One of my daughters loved the squishy feeling of this sensory bag (as you can see from the pictures above!)

Materials needed:

  • medium sized resealable freezer bag
  • clear or light green hand sanitizer
  • large shamrock confetti
  • sparkly clovers (I found these at the dollar store, but you could use these glittered buttons instead)
  • plastic gold coins
  • optional: clear packing tape

Fill the bag with the hand sanitizer and then place the other items inside. You could also add other green items or a plastic rainbow. Remove excess air and seal the bag. If you are making this for younger children, I would suggest adding clear packing tape over the opening so that they don’t open it.

Sensory bags are a great way to explore through touch and sight. They are a simple sensory activity without the potential mess of a sensory bin.

St. Patrick’s Day Sensory Bottle

St. Patrick’s Day Sensory Bin

I Spy Christmas Sensory Bag

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I love to make crafts and activities with the kids based on books. It’s a fun way to help reinforce what they saw in the book. The inspiration for this I Spy Christmas sensory bag is the book I Spy ChristmasI Spy Christmas Sensory Bag based on the I Spy Christmas bookLast year, we made a Christmas Counting I Spy Sensory Bottle and the kids really enjoyed discovering what they could see inside it.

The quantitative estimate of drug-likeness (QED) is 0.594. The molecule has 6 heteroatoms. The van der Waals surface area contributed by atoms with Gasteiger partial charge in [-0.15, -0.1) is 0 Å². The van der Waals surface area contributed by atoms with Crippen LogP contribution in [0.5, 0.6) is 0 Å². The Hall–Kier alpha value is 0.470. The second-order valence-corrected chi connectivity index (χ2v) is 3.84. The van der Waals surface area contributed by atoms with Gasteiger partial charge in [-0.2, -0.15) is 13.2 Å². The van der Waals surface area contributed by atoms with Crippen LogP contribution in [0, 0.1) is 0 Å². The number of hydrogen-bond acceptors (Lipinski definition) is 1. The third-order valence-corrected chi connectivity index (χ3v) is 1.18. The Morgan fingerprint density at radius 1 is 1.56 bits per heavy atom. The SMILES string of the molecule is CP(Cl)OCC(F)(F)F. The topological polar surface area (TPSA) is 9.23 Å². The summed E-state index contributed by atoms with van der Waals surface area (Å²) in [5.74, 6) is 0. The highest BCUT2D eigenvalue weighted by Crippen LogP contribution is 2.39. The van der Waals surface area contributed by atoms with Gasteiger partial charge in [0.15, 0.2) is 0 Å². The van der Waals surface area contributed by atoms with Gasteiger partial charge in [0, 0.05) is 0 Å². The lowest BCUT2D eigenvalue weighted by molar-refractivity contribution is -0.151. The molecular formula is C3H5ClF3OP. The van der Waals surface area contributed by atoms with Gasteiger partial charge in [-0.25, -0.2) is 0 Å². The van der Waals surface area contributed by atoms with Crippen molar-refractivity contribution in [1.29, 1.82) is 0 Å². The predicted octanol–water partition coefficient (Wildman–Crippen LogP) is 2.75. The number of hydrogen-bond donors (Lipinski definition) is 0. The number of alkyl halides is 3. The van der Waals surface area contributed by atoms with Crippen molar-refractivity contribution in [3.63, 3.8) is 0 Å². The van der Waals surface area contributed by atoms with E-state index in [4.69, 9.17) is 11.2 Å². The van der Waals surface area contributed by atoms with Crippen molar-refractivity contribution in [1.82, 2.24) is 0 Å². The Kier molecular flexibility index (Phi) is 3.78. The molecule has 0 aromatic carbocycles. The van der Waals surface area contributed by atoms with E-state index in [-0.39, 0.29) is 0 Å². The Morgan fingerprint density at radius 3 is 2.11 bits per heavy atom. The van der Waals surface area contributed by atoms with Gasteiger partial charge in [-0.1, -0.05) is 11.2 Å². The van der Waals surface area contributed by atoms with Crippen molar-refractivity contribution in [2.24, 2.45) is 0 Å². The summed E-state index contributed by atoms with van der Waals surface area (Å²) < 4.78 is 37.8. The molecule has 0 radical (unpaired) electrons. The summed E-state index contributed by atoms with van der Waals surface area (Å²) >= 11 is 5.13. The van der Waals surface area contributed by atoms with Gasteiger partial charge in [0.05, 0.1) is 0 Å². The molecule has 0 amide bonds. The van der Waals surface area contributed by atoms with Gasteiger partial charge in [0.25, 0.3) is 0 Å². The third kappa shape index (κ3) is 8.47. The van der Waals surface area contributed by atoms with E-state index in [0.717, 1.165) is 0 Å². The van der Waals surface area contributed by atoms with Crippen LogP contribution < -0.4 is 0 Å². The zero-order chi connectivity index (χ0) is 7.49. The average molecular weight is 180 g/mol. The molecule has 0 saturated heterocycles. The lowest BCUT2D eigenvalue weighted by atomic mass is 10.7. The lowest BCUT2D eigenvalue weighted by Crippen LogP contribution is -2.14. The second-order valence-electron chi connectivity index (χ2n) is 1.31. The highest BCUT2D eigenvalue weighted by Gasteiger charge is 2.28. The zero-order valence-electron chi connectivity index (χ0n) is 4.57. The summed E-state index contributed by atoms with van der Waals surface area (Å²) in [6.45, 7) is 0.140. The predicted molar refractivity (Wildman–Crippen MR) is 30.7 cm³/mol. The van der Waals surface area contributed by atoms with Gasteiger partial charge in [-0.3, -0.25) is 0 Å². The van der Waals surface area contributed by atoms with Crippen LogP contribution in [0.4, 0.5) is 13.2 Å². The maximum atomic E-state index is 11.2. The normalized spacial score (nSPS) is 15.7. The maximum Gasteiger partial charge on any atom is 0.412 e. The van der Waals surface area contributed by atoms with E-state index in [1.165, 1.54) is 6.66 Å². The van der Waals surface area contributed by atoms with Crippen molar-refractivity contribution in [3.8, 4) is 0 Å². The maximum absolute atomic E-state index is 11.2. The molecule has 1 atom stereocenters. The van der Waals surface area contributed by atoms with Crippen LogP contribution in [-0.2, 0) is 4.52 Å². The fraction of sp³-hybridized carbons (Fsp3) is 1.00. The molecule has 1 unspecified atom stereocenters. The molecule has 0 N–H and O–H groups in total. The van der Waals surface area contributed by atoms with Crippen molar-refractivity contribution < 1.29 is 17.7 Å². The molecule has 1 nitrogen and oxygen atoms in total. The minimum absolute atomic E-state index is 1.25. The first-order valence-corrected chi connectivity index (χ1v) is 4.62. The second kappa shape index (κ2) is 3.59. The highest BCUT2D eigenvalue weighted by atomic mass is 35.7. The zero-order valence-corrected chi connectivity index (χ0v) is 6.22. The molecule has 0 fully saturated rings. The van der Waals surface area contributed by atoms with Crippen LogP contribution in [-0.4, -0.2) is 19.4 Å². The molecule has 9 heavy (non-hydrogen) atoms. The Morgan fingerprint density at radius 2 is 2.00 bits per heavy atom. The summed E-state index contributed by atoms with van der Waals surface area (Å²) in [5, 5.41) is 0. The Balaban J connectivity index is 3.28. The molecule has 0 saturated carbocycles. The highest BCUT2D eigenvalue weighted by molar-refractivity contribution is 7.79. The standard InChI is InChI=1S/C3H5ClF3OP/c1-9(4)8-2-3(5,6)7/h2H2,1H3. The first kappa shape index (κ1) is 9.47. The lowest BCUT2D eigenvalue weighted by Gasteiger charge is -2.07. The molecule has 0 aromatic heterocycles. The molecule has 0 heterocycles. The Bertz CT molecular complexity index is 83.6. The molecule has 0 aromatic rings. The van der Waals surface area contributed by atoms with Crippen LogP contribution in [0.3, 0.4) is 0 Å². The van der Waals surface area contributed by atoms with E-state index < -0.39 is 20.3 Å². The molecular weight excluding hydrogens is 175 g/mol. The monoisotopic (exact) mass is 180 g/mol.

This year, after reading I Spy Christmas and finding the hidden things within its pictures, I made this simple I Spy Christmas Sensory Bag.

To make this Christmas sensory bag, all you will need is:

  • medium sized resealable bag
  • coconut flakes
  • bag of small Christmas shaped buttons or small Christmas themed trinkets

We actually found a bag of flaked coconut that was very expired when one of my sons was helping me clean out the pantry so it was perfect to use in this sensory activity rather than wasting it.

Place the coconut and Christmas shapes inside the resealable bag and close. For younger children, you can also add packing tape folded over the top so that they can’t open it.

Ours included shapes like a Christmas tree, gingerbread men, stockings, and most importantly, baby Jesus. After all, it is Him that we celebrate at Christmas and Him that I most want my kids to focus on even in a simple sensory bag. Jesus is the treasure waiting to be discovered in this sensory bag and in our lives.

i-spy-christmas-sensory-bag-squareThis activity is part of a series of activities with children’s Christmas books. Follow along this week to see the fabulous ideas! 10 bloggers, 10 books and 10 days of Christmas Activities inspired by children books that are faith based. Make sure to follow along, you can take a look at the schedule over at Inspired by Familia blog. Here are our fabulous bloggers: Inspired by Family, Meaningful Mama, Teaching Mama, Beautiful Messy Motherhood, Happy Home Fairy, Simple home Blessings, The Chaos and the Clutter, Creative Family Fun, True Aim Education and Sunshine Whispers!


Christmas Counting I-Spy Sensory Bottle